The Scripps Research Institute has developed a new class of small molecules which are believed to have the potential to serve as a foundation for drug discovery. The new approach combines synthetic chemistry with advanced screening technologies which would expand the number of provocative synthetic compounds available to explore as potential drug candidates.
NEW YORK and CAMBRIDGE, Mass., Nov 21, 2011 (BUSINESS WIRE) — Pfizer Inc. and the Massachusetts Institute of Technology (MIT) today held the official groundbreaking of the new location of Pfizer’s Cardiovascular, Metabolic and Endocrine Diseases (CVMED) and Neuroscience research units at 610 Main Street, Cambridge, MA.
Vaccines constitute a deeply explored and thoroughly tested technology that is now over 200 years old, dating from Edward Jenner’s first experiments with cowpox and smallpox during the 1790s.1 The benefits conferred by vaccines of all sorts are so extensive and numerous that a recent popular-science article on the topic felt justified in using the headline How Vaccines Saved the World.2 Yet the technology is not without its critics, however ultimately unsustainable their objections are. The public has witnessed a long-running debate about a possible connection between childhood vaccinations and autism3,4 and a fresher controversy about the utility and social consequences of the HPV (Human Papilloma Virus) vaccine program.5,6 Nonetheless, the subject of new vaccines, their role in public health crises and innovative methods of production remains endlessly fascinating for the public, as testified to by the success of the recent film Contagion. Dr. Paul Offit of the Vaccine Education Center of the Children’s Hospital of Philadelphia, says that in this scientifically respectable film, which chronicles an epidemic and the response of government and medical establishment, “The heroes of the story are vaccines.”7
Ferring Pharmaceuticals has purchased a 25-acre site in Parsippany, NJ that will house an expanded U.S. Operations Center. The facility will serve as an integrated pharmaceutical center and will house management, administration and support, commercial operations, manufacturing and product development, including a manufacturing suite, product development labs, an education and training conference center, and administrative offices.
WASHINGTON — Scientists are beginning to decode the complex biology of ageing and are optimistic that recent advances in research may lead to treatments that can slow or even reverse degeneration and disease.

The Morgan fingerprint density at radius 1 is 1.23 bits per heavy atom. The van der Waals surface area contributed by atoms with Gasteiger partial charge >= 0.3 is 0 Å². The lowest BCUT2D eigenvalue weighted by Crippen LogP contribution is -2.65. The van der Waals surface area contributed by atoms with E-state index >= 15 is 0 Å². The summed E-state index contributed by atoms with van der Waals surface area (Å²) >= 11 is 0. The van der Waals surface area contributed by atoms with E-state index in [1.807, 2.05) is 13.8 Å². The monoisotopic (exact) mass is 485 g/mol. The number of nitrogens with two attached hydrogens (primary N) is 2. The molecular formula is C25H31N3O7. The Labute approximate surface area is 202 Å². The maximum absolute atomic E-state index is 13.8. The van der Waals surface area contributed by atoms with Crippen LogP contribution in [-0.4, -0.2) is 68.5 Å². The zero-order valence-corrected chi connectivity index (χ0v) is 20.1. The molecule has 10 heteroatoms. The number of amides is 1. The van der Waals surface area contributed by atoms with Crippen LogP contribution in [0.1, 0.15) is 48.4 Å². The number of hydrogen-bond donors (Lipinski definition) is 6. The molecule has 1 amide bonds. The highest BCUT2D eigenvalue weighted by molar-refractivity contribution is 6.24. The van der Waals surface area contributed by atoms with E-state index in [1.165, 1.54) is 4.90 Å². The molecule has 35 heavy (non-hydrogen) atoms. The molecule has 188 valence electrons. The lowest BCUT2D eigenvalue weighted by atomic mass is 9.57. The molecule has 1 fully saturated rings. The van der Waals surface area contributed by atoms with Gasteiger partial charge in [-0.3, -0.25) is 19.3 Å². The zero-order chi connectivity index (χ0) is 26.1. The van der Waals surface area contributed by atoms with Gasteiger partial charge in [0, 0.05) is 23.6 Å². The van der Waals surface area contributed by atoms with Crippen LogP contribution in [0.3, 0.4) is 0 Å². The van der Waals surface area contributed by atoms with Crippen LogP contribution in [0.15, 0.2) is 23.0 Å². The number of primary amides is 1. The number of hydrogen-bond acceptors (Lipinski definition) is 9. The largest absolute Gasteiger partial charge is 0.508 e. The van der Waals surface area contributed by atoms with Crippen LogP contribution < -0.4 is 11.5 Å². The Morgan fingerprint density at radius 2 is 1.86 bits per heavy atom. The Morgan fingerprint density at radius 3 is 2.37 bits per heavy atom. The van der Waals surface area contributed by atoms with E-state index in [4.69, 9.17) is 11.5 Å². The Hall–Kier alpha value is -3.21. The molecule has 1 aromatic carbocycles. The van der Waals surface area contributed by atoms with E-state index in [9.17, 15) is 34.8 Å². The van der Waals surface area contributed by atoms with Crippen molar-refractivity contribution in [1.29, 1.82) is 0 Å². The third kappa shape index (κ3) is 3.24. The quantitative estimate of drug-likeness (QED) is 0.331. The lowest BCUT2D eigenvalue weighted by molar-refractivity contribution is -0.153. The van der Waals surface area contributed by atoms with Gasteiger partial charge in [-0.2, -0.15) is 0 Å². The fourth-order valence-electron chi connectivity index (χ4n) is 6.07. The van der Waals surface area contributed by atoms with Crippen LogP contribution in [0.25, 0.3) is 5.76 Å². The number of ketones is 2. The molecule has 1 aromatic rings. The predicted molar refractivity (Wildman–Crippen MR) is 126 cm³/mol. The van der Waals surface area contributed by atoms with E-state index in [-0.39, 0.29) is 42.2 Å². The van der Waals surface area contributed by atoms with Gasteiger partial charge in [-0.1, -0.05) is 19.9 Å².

Eli Lilly and Co. is providing more than $4 million in additional funding to the Infectious Disease Research Institute (IDRI) to continue its early phase drug discovery efforts to identify better therapies for tuberculosis, including multidrug-resistant strains known as MDR-TB. Lilly will also provide more than $1 million for volunteer time from Lilly scientists and access to the company’s drug discovery expertise, chemical libraries, and research tools.
Pfizer received approval for Vyndaqel (tafamidis) from the European Commission for the treatment of Transthyretin Familial Amyloid Polyneuropathy (TTR-FAP) in adult patients with stage 1 symptomatic polyneuropathy. TTR-FAP is a rare, progressive and fatal neurodegenerative disease that affects approximately 8,000 patients worldwide.
FibroGen Reports Dose-finding Data from Phase 2b Study of FG-4592 for Anemia Correction and Maintenance in Chronic Kidney Disease Patients
FibroGen, Inc., today announced data from an ongoing phase 2b dose-finding study of FG-4592, an investigational hypoxia-inducible factor (HIF) prolyl hydroxylase inhibitor (PHI), for anemia correction and hemoglobin (Hb) maintenance in patients with stage 3 or 4 chronic kidney disease (CKD) not on dialysis. The study is designed to evaluate several different starting doses, dose frequencies, and dose adjustment schemes of FG-4592 as well as efficacy and safety of FG-4592 over 16- and 24 week-treatment periods. A total of 96 patients were enrolled in the first four treatment arms (n=24 each). Treatment with FG-4592 was designed to increase Hb by at least 1 g/dL and maintain Hb concentration in the target range of 11-13 g/dL for the first two arms (arms A and B) treated for 16 weeks, and 10.5-12.0 g/dL in the second two arms (arms C and D) treated for 24 weeks.
ZIOPHARM Oncology Presents New Darinaparsin Preclinical Prostate and Pancreatic Cancer Data at AACR-NCI-EORTC Meeting
NEW YORK, Nov 15, 2011 (BUSINESS WIRE) — ZIOPHARM Oncology, Inc. ZIOP -0.21% , a drug development company employing small molecule and synthetic biology approaches to cancer therapy, announced today new preclinical data from two separate studies of darinaparsin (Zinapar(R) or ZIO-101), a novel organic arsenic, in various solid tumor models at the AACR-NCI-EORTC International Conference on Molecular Targets and Cancer Therapeutics, taking place November 12-16 in San Francisco. Both studies were conducted at the Stanford University School of Medicine by lead author, Junqiang Tian, M.D., Ph.D., senior author, Susan J. Knox, M.D., Ph.D., from the Department of Radiation Oncology, and were performed in collaboration with co-author, Donna Peehl, Ph.D., Professor of Urology.
A new study used a special type of MRI scan to map out the connections in the brains of 21 men and women. There are regions of the brain in which connectivity is extraordinarily dense — that’s been known for some time. What the present study set out to do was visualize how these dense regions might be connected to one another, possibly forming an elite network between these distinct and powerful regions of the brain.